Boyer, Jan K.; Guy, Christopher S.; Webb, Molly A. H.; Horton, Travis B.; McMahon, Thomas E.

    2017-01-01

    Mountain Whitefish Prosopium williamsoni were historically common throughout much of the U.S. Intermountain West. However, within the last decade Mountain Whitefish have exhibited population-level declines in some rivers. In the Madison River, Montana, anecdotal evidence indicates Mountain Whitefish abundance has declined and the population is skewed toward larger individuals, which is typically symptomatic of recruitment problems. Describing reproductive development, spawning behavior, and juvenile distribution will form a foundation for investigating mechanisms influencing recruitment. We collected otoliths and gonadal samples from fish of all size-classes to characterize fecundity, age at maturity, and spawning periodicity. We implanted radio tags in mature Mountain Whitefish and relocated tagged fish in autumn 2012–2014. Timing of spawning was determined from spawning status of captured females and from density of eggs collected on egg mats. In spring 2014, we seined backwater and channel sites to describe age-0 whitefish distribution. Mountain Whitefish were highly fecund (18,454 eggs/kg body weight) annual spawners, and age at 50% maturity was 2.0 years for males and 2.6 years for females. In 2013 and 2014, spawning occurred between the third week of October and first week of November. During spawning, spawning adults and collected embryos were concentrated in the downstream 26 km of the study site, a reach characterized by a complex, braided channel. This reach had the highest CPUE of age-0 Mountain Whitefish, and the percentage of spawning adults in the 25 km upstream from a sampling site was positively associated with juvenile CPUE. Within this reach, age-0 Mountain Whitefish were associated with silt-laden backwater and eddy habitats. Future investigations on mechanisms influencing recruitment should be focused on the embryological phase and age-0 fish.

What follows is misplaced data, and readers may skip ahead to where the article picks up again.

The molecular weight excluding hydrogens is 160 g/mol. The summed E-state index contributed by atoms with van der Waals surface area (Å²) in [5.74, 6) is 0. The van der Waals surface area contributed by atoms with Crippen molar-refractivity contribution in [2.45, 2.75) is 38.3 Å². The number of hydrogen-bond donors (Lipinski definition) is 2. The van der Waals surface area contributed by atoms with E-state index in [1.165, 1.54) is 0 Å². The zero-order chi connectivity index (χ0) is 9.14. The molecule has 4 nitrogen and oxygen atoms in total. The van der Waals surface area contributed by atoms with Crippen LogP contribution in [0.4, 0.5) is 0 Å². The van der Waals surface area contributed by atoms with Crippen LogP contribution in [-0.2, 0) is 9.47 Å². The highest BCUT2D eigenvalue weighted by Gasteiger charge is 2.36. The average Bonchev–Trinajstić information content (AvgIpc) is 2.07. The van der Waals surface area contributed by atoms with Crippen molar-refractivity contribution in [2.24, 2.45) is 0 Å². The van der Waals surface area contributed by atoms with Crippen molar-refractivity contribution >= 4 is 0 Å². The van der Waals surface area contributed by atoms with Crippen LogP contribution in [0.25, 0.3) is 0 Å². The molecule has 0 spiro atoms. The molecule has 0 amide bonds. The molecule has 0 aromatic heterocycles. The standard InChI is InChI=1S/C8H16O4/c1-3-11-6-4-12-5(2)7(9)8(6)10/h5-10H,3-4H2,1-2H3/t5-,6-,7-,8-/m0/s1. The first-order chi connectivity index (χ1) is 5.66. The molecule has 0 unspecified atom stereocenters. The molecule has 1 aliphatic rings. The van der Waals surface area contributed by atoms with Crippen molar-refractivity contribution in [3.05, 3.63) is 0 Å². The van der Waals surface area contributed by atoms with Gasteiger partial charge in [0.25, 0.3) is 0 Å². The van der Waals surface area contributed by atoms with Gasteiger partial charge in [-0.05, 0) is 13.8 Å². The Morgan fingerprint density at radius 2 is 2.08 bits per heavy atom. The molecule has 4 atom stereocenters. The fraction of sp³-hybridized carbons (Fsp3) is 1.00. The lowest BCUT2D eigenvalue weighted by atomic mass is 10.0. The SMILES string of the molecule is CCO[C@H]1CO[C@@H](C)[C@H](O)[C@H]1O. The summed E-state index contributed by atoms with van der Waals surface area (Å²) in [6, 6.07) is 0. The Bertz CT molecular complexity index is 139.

11. Rocky Mountain snowpack chemistry network; history, methods, and the importance of monitoring mountain ecosystems

    Science.gov (United States)

    Ingersoll, George P.; Turk, John T.; Mast, M. Alisa; Clow, David W.; Campbell, Donald H.; Bailey, Zelda C.

    2002-01-01

    Because regional-scale atmospheric deposition data in the Rocky Mountains are sparse, a program was designed by the U.S. Geological Survey to more thoroughly determine the quality of precipitation and to identify sources of atmospherically deposited pollution in a network of high-elevation sites. Depth-integrated samples of seasonal snowpacks at 52 sampling sites, in a network from New Mexico to Montana, were collected and analyzed each year since 1993. The results of the first 5 years (1993?97) of the program are discussed in this report. Spatial patterns in regional data have emerged from the geographically distributed chemical concentrations of ammonium, nitrate, and sulfate that clearly indicate that concentrations of these acid precursors in less developed areas of the region are lower than concentrations in the heavily developed areas. Snowpacks in northern Colorado that lie adjacent to both the highly developed Denver metropolitan area to the east and coal-fired powerplants to the west had the highest overall concentrations of nitrate and sulfate in the network. Ammonium concentrations were highest in northwestern Wyoming and southern Montana.

  12. Managing Rocky Mountain spotted fever.

    Science.gov (United States)

    Minniear, Timothy D; Buckingham, Steven C

    2009-11-01

    Rocky Mountain spotted fever is caused by the tick-borne bacterium Rickettsia rickettsii. Symptoms range from moderate illness to severe illness, including cardiovascular compromise, coma and death. The disease is prevalent in most of the USA, especially during warmer months. The trademark presentation is fever and rash with a history of tick bite, although tick exposure is unappreciated in over a third of cases. Other signature symptoms include headache and abdominal pain. The antibiotic therapy of choice for R. rickettsii infection is doxycycline. Preventive measures for Rocky Mountain spotted fever and other tick-borne diseases include: wearing long-sleeved, light colored clothing; checking for tick attachment and removing attached ticks promptly; applying topical insect repellent; and treating clothing with permethrin.

  13. Microbial activity at Yucca Mountain

    Energy Technology Data Exchange (ETDEWEB)

    Horn, J.M.; Meike, A.

    1995-09-25